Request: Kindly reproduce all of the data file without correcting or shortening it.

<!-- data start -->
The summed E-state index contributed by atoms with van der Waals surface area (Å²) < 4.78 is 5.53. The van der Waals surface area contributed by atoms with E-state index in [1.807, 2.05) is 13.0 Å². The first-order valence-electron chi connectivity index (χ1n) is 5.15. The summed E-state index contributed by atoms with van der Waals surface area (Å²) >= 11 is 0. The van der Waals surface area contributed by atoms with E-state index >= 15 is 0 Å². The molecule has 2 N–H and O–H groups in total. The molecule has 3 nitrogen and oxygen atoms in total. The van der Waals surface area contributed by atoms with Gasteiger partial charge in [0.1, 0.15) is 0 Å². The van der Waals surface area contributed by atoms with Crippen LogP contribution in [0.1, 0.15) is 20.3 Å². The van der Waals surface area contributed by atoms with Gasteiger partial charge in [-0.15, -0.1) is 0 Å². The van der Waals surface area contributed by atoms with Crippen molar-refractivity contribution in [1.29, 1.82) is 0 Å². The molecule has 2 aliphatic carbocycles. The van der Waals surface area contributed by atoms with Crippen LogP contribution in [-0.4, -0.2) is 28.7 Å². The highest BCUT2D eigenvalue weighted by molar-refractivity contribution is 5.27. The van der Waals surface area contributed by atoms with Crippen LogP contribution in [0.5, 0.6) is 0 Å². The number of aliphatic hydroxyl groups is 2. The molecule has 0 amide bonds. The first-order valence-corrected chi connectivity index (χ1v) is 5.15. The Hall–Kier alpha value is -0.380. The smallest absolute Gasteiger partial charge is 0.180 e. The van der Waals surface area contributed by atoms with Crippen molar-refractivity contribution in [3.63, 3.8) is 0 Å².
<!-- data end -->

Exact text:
The summed E-state index contributed by atoms with van der Waals surface area (Å²) < 4.78 is 5.53. The van der Waals surface area contributed by atoms with E-state index in [1.807, 2.05) is 13.0 Å². The first-order valence-electron chi connectivity index (χ1n) is 5.15. The summed E-state index contributed by atoms with van der Waals surface area (Å²) >= 11 is 0. The van der Waals surface area contributed by atoms with E-state index >= 15 is 0 Å². The molecule has 2 N–H and O–H groups in total. The molecule has 3 nitrogen and oxygen atoms in total. The van der Waals surface area contributed by atoms with Gasteiger partial charge in [0.1, 0.15) is 0 Å². The van der Waals surface area contributed by atoms with Crippen LogP contribution in [0.1, 0.15) is 20.3 Å². The van der Waals surface area contributed by atoms with Gasteiger partial charge in [-0.15, -0.1) is 0 Å². The van der Waals surface area contributed by atoms with Crippen molar-refractivity contribution in [1.29, 1.82) is 0 Å². The molecule has 2 aliphatic carbocycles. The van der Waals surface area contributed by atoms with Crippen LogP contribution in [-0.4, -0.2) is 28.7 Å². The highest BCUT2D eigenvalue weighted by molar-refractivity contribution is 5.27. The van der Waals surface area contributed by atoms with Crippen LogP contribution in [0.5, 0.6) is 0 Å². The number of aliphatic hydroxyl groups is 2. The molecule has 0 amide bonds. The first-order valence-corrected chi connectivity index (χ1v) is 5.15. The Hall–Kier alpha value is -0.380. The smallest absolute Gasteiger partial charge is 0.180 e. The van der Waals surface area contributed by atoms with Crippen molar-refractivity contribution in [3.63, 3.8) is 0 Å².